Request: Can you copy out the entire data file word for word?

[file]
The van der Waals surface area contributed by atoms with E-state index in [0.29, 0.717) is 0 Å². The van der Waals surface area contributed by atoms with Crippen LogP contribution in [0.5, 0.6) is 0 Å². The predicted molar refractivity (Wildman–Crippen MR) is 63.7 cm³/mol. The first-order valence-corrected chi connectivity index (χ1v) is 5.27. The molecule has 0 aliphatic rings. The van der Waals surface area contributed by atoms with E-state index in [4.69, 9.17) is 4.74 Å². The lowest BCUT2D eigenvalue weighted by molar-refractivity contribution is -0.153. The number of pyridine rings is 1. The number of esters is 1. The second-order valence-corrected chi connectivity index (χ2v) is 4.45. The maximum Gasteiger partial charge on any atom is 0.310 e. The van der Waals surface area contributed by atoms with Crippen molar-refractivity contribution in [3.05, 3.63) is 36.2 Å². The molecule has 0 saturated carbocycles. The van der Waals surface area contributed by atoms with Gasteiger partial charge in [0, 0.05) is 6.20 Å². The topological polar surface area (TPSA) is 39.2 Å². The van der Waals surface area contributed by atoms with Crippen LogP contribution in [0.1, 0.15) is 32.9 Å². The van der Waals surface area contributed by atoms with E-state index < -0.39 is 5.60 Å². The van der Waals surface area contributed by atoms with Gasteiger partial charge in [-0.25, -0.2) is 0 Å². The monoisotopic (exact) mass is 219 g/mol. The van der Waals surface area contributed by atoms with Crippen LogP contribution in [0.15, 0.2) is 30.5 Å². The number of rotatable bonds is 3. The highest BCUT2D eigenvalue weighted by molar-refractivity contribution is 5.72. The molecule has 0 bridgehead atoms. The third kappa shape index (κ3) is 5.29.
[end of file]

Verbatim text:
The van der Waals surface area contributed by atoms with E-state index in [0.29, 0.717) is 0 Å². The van der Waals surface area contributed by atoms with Crippen LogP contribution in [0.5, 0.6) is 0 Å². The predicted molar refractivity (Wildman–Crippen MR) is 63.7 cm³/mol. The first-order valence-corrected chi connectivity index (χ1v) is 5.27. The molecule has 0 aliphatic rings. The van der Waals surface area contributed by atoms with E-state index in [4.69, 9.17) is 4.74 Å². The lowest BCUT2D eigenvalue weighted by molar-refractivity contribution is -0.153. The number of pyridine rings is 1. The number of esters is 1. The second-order valence-corrected chi connectivity index (χ2v) is 4.45. The maximum Gasteiger partial charge on any atom is 0.310 e. The van der Waals surface area contributed by atoms with Crippen molar-refractivity contribution in [3.05, 3.63) is 36.2 Å². The molecule has 0 saturated carbocycles. The van der Waals surface area contributed by atoms with Gasteiger partial charge in [0, 0.05) is 6.20 Å². The topological polar surface area (TPSA) is 39.2 Å². The van der Waals surface area contributed by atoms with Crippen LogP contribution in [0.1, 0.15) is 32.9 Å². The van der Waals surface area contributed by atoms with E-state index < -0.39 is 5.60 Å². The van der Waals surface area contributed by atoms with Gasteiger partial charge in [-0.25, -0.2) is 0 Å². The monoisotopic (exact) mass is 219 g/mol. The van der Waals surface area contributed by atoms with Crippen LogP contribution in [0.15, 0.2) is 30.5 Å². The number of rotatable bonds is 3. The highest BCUT2D eigenvalue weighted by molar-refractivity contribution is 5.72. The molecule has 0 bridgehead atoms. The third kappa shape index (κ3) is 5.29.